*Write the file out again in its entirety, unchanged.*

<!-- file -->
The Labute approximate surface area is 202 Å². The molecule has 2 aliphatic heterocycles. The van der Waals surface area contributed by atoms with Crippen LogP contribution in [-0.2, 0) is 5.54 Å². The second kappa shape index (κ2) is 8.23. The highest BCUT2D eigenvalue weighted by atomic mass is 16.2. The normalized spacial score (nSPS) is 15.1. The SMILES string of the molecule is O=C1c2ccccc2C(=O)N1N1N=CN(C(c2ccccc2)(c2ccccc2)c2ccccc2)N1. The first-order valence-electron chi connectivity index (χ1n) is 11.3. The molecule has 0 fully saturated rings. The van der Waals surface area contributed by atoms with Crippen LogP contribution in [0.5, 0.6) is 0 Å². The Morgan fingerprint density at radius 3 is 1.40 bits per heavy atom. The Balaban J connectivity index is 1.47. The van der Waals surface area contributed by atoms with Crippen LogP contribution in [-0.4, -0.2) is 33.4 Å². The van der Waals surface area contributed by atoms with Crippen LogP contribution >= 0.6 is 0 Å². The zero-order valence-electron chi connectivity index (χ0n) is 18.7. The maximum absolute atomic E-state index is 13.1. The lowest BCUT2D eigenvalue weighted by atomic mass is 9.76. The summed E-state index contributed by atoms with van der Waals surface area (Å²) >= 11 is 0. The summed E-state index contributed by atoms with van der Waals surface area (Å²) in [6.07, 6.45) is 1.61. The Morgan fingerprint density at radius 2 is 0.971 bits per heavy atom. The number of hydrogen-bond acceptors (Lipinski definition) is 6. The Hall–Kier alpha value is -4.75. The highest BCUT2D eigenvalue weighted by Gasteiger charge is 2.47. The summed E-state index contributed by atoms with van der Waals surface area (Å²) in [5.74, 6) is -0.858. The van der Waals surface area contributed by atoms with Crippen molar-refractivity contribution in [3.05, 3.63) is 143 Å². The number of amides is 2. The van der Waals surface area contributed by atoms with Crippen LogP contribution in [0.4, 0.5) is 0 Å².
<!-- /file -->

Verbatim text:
The Labute approximate surface area is 202 Å². The molecule has 2 aliphatic heterocycles. The van der Waals surface area contributed by atoms with Crippen LogP contribution in [-0.2, 0) is 5.54 Å². The second kappa shape index (κ2) is 8.23. The highest BCUT2D eigenvalue weighted by atomic mass is 16.2. The normalized spacial score (nSPS) is 15.1. The SMILES string of the molecule is O=C1c2ccccc2C(=O)N1N1N=CN(C(c2ccccc2)(c2ccccc2)c2ccccc2)N1. The first-order valence-electron chi connectivity index (χ1n) is 11.3. The molecule has 0 fully saturated rings. The van der Waals surface area contributed by atoms with Crippen LogP contribution in [0.5, 0.6) is 0 Å². The Morgan fingerprint density at radius 3 is 1.40 bits per heavy atom. The Balaban J connectivity index is 1.47. The van der Waals surface area contributed by atoms with Crippen LogP contribution in [-0.4, -0.2) is 33.4 Å². The van der Waals surface area contributed by atoms with Crippen LogP contribution >= 0.6 is 0 Å². The zero-order valence-electron chi connectivity index (χ0n) is 18.7. The maximum absolute atomic E-state index is 13.1. The lowest BCUT2D eigenvalue weighted by atomic mass is 9.76. The summed E-state index contributed by atoms with van der Waals surface area (Å²) >= 11 is 0. The summed E-state index contributed by atoms with van der Waals surface area (Å²) in [6.07, 6.45) is 1.61. The Morgan fingerprint density at radius 2 is 0.971 bits per heavy atom. The number of hydrogen-bond acceptors (Lipinski definition) is 6. The Hall–Kier alpha value is -4.75. The highest BCUT2D eigenvalue weighted by Gasteiger charge is 2.47. The summed E-state index contributed by atoms with van der Waals surface area (Å²) in [5.74, 6) is -0.858. The van der Waals surface area contributed by atoms with Crippen molar-refractivity contribution in [3.05, 3.63) is 143 Å². The number of amides is 2. The van der Waals surface area contributed by atoms with Crippen LogP contribution in [0.4, 0.5) is 0 Å².